Discover more from The Briefly
The Briefly for September 4 - 5, 2020 – The "A Real Turd of an Idea From Cuomo" Friday Edition
Today - Low: 67˚ High: 85˚
Clear throughout the day.
This weekend - Low: 66˚ High: 81˚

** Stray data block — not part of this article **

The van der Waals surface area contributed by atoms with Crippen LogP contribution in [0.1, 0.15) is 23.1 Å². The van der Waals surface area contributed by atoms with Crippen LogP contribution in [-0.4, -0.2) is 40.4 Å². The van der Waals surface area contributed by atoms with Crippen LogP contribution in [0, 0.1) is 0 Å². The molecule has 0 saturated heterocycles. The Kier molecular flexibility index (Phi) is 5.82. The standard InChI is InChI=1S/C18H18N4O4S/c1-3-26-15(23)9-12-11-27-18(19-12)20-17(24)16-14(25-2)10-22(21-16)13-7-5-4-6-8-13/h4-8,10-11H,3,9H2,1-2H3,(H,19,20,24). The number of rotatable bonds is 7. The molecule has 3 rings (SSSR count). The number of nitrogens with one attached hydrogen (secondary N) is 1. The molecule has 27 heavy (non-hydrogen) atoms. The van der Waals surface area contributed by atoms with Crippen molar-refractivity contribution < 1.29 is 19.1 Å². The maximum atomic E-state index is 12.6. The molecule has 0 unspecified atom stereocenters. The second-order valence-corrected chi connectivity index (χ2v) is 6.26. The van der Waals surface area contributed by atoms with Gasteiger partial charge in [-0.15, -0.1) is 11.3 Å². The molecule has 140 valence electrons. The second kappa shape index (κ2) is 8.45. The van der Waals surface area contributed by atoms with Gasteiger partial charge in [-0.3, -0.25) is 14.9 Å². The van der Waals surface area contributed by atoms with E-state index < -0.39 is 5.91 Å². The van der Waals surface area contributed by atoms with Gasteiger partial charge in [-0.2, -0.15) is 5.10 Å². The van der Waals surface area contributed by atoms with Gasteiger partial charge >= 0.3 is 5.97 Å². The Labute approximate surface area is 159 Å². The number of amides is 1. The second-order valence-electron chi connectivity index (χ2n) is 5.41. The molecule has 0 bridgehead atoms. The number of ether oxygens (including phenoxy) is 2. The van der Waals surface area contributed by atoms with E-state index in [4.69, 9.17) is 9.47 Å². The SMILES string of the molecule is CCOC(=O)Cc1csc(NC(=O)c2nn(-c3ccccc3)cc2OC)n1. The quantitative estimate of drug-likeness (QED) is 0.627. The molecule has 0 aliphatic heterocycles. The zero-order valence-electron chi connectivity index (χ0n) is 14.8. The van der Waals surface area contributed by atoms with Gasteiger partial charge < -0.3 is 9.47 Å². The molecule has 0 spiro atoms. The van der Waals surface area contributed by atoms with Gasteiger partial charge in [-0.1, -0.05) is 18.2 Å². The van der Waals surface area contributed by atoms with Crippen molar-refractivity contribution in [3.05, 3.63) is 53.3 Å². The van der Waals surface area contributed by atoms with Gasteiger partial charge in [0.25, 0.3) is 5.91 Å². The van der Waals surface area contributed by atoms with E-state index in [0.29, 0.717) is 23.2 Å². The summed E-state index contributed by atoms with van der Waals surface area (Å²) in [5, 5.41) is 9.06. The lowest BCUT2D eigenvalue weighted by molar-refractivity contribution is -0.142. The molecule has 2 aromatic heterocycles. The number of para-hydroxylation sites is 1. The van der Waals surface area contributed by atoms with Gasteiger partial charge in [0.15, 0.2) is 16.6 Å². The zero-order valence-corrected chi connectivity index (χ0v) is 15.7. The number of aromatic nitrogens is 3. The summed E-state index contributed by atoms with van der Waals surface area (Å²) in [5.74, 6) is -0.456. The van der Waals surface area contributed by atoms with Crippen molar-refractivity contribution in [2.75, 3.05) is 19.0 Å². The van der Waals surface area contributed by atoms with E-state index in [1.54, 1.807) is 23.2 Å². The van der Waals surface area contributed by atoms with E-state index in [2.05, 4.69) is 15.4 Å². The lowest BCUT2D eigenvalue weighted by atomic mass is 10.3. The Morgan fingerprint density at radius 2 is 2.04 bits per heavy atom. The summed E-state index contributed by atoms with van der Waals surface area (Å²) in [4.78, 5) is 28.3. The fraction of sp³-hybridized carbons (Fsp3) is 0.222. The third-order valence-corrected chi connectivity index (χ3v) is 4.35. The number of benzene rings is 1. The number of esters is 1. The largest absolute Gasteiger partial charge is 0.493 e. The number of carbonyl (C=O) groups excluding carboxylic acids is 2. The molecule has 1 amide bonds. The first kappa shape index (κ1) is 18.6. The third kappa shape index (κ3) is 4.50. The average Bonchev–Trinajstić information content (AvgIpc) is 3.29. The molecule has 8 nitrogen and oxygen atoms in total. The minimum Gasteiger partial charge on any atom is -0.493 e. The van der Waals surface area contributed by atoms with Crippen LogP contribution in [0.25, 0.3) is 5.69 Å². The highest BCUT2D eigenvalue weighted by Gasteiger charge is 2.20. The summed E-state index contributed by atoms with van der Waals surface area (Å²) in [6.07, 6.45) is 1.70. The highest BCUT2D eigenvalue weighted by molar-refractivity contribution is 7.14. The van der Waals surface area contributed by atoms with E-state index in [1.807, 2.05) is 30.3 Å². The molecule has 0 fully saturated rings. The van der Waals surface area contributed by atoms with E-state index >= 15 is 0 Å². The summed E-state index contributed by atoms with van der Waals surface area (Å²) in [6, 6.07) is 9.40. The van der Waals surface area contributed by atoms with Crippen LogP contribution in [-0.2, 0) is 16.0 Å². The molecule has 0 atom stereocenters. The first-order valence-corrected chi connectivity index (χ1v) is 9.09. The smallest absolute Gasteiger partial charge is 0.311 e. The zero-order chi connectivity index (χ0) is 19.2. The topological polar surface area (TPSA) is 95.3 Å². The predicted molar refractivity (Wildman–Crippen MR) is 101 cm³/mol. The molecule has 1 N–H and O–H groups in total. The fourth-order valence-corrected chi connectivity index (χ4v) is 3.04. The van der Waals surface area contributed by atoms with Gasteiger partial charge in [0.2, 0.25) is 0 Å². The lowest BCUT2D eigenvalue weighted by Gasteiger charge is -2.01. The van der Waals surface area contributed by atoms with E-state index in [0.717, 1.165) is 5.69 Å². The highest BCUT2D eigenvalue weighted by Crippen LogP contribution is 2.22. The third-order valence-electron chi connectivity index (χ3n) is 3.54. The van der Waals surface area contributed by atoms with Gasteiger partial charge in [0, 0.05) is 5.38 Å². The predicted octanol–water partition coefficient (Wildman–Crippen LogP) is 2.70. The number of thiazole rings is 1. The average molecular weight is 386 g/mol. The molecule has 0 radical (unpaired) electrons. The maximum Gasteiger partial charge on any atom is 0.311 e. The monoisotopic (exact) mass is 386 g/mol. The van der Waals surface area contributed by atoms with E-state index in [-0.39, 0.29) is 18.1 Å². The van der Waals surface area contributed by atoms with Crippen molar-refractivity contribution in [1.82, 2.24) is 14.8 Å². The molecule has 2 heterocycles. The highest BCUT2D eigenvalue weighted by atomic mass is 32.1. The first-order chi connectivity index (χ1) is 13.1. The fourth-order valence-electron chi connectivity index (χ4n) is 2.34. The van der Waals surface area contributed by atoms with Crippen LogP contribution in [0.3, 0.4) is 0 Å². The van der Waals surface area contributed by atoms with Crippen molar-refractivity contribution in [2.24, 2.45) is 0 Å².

What's open and closed on Labor Day. (Matt Troutman for Patch) 62% of New Yorkers believe the worst is yet to come when it comes to Covid-19, according to a Siena College Research Institute poll. 82% believe the state will face another large outbreak in the fall. Who says New Yorkers aren't optimistic? Apparently New Yorkers. (Matt Troutman for Patch) The bonkers story of Gennaro Brooks-Church and Loretta Gendville, the eco-yogi slumlords of Brooklyn. (Bridget Read for The Cut) A rolled-up cheese sandwich, a cup o noodles, Pop-Tarts, and the other Bushwick-esque foods being offered by bars in, yes, Bushwick. (Jackson Schroeder for Bushwick Daily) A year ago, the city's jobless rate was at 4.3%. This year unemployment is sitting at 20%. (Matt Troutman for Patch) The first statue of historical women in Central Park was unveiled, Women’s Rights Pioneers Monument, featuring Sojourner Truth, Elizabeth Cady Stanton, and Susan B. Anthony. (Noah Sheidlower for Untapped New York) A Ford Taurus drove into a group of protesters on Thursday night in Times Square, injuring multiple people protesting the killing of Daniel Prude. The NYPD declined to say if the driver had been arrested. (Jake Offenhartz and Gwynne Hogan for Gothamist) The New York City public school system’s reopening will be delayed, with “instructional transition and orientation” starting remotely on September 16th and in-person learning pushed back to September 21st. (Sophia Chang, Jen Chung, and Jessica Gould for Gothamist) “We’re trying to move heaven and earth to try to get buses in place by the first day of school.” How is it possible that the city has had the entire summer to get ready for schools to open and it's not a given that the city's children will have buses to bring them to school. According to the executive director of pupil transportation, "it's really a day-to-day scenario." (Alex Zimmerman for Chalkbeat) The City Council met to hear concerns about Mayor de Blasio's school opening plans. 140 people spoke, not one of them was a Department of Education official. According to one of de Blasio's advisors, we'll see"a resurgence." Manhattan Borough President Gale Brewer said she allocated $12 million for ventilation system upgrades in schools and the money hasn't been spent, despite the city claiming poverty. School starts on September 21 and in-person classes start one week later. (David Cruz for Gothamist) Success Academy, the city's largest charter school system, is going completely remote for the remainder of 2020a first look at what Covid-19 outdoor classes will look like. (Caroline Lewis for Gothamist) Several city school teachers are filing for injunctive relief against the city and Chancellor Richard Carranza, asking a judge to block in-person learning at the city's public schools. (David Cruz for Gothamist)